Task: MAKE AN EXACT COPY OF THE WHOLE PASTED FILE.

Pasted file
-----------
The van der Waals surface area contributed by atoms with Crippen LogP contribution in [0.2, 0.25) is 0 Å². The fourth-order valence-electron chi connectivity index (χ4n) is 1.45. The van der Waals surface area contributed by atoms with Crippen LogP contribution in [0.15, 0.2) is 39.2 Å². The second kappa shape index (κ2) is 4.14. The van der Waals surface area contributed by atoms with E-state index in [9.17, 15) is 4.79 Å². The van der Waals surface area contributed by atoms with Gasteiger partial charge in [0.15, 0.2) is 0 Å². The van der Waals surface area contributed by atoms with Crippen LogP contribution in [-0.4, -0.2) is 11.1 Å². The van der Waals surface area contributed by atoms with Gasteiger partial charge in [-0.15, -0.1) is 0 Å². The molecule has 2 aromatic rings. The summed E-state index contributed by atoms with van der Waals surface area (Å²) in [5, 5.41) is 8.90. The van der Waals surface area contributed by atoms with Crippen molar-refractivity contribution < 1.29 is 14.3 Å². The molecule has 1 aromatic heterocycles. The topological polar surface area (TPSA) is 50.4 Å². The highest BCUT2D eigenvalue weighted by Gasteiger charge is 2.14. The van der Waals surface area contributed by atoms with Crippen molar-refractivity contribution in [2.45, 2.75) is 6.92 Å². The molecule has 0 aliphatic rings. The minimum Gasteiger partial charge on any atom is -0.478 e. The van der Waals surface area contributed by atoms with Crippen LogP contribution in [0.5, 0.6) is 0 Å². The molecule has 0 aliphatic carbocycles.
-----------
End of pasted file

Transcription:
The van der Waals surface area contributed by atoms with Crippen LogP contribution in [0.2, 0.25) is 0 Å². The fourth-order valence-electron chi connectivity index (χ4n) is 1.45. The van der Waals surface area contributed by atoms with Crippen LogP contribution in [0.15, 0.2) is 39.2 Å². The second kappa shape index (κ2) is 4.14. The van der Waals surface area contributed by atoms with E-state index in [9.17, 15) is 4.79 Å². The van der Waals surface area contributed by atoms with Gasteiger partial charge in [0.15, 0.2) is 0 Å². The van der Waals surface area contributed by atoms with Crippen LogP contribution in [-0.4, -0.2) is 11.1 Å². The van der Waals surface area contributed by atoms with Gasteiger partial charge in [-0.15, -0.1) is 0 Å². The molecule has 2 aromatic rings. The summed E-state index contributed by atoms with van der Waals surface area (Å²) in [5, 5.41) is 8.90. The van der Waals surface area contributed by atoms with Crippen molar-refractivity contribution < 1.29 is 14.3 Å². The molecule has 1 aromatic heterocycles. The topological polar surface area (TPSA) is 50.4 Å². The highest BCUT2D eigenvalue weighted by Gasteiger charge is 2.14. The van der Waals surface area contributed by atoms with Crippen molar-refractivity contribution in [2.45, 2.75) is 6.92 Å². The molecule has 0 aliphatic rings. The minimum Gasteiger partial charge on any atom is -0.478 e. The van der Waals surface area contributed by atoms with Crippen LogP contribution in [0.5, 0.6) is 0 Å². The molecule has 0 aliphatic carbocycles.